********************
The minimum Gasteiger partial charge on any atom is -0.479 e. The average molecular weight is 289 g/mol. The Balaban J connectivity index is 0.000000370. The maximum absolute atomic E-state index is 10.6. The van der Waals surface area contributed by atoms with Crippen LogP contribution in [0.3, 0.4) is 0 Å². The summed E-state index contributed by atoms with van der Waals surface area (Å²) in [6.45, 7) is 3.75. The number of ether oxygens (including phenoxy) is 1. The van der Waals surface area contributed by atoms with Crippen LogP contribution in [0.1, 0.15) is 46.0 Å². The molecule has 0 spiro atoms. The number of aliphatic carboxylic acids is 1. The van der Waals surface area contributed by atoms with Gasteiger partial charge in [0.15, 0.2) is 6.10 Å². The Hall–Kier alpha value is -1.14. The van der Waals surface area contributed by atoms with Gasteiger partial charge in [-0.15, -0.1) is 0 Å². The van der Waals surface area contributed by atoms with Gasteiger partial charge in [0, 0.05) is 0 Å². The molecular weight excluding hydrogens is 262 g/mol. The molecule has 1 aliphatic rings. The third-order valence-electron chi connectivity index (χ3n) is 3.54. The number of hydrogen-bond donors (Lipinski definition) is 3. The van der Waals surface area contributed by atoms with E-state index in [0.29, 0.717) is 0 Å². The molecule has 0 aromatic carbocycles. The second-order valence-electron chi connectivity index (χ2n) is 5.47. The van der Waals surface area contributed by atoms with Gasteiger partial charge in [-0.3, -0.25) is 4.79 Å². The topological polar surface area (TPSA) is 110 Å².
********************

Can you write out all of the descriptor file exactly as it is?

The minimum Gasteiger partial charge on any atom is -0.479 e. The average molecular weight is 289 g/mol. The Balaban J connectivity index is 0.000000370. The maximum absolute atomic E-state index is 10.6. The van der Waals surface area contributed by atoms with Crippen LogP contribution in [0.3, 0.4) is 0 Å². The summed E-state index contributed by atoms with van der Waals surface area (Å²) in [6.45, 7) is 3.75. The number of ether oxygens (including phenoxy) is 1. The van der Waals surface area contributed by atoms with Crippen LogP contribution in [0.1, 0.15) is 46.0 Å². The molecule has 0 spiro atoms. The number of aliphatic carboxylic acids is 1. The van der Waals surface area contributed by atoms with Gasteiger partial charge in [0.15, 0.2) is 6.10 Å². The Hall–Kier alpha value is -1.14. The van der Waals surface area contributed by atoms with Gasteiger partial charge in [-0.15, -0.1) is 0 Å². The van der Waals surface area contributed by atoms with Gasteiger partial charge in [0, 0.05) is 0 Å². The molecular weight excluding hydrogens is 262 g/mol. The molecule has 1 aliphatic rings. The third-order valence-electron chi connectivity index (χ3n) is 3.54. The number of hydrogen-bond donors (Lipinski definition) is 3. The van der Waals surface area contributed by atoms with E-state index in [0.29, 0.717) is 0 Å². The molecule has 0 aromatic carbocycles. The second-order valence-electron chi connectivity index (χ2n) is 5.47. The van der Waals surface area contributed by atoms with Gasteiger partial charge in [-0.3, -0.25) is 4.79 Å². The topological polar surface area (TPSA) is 110 Å².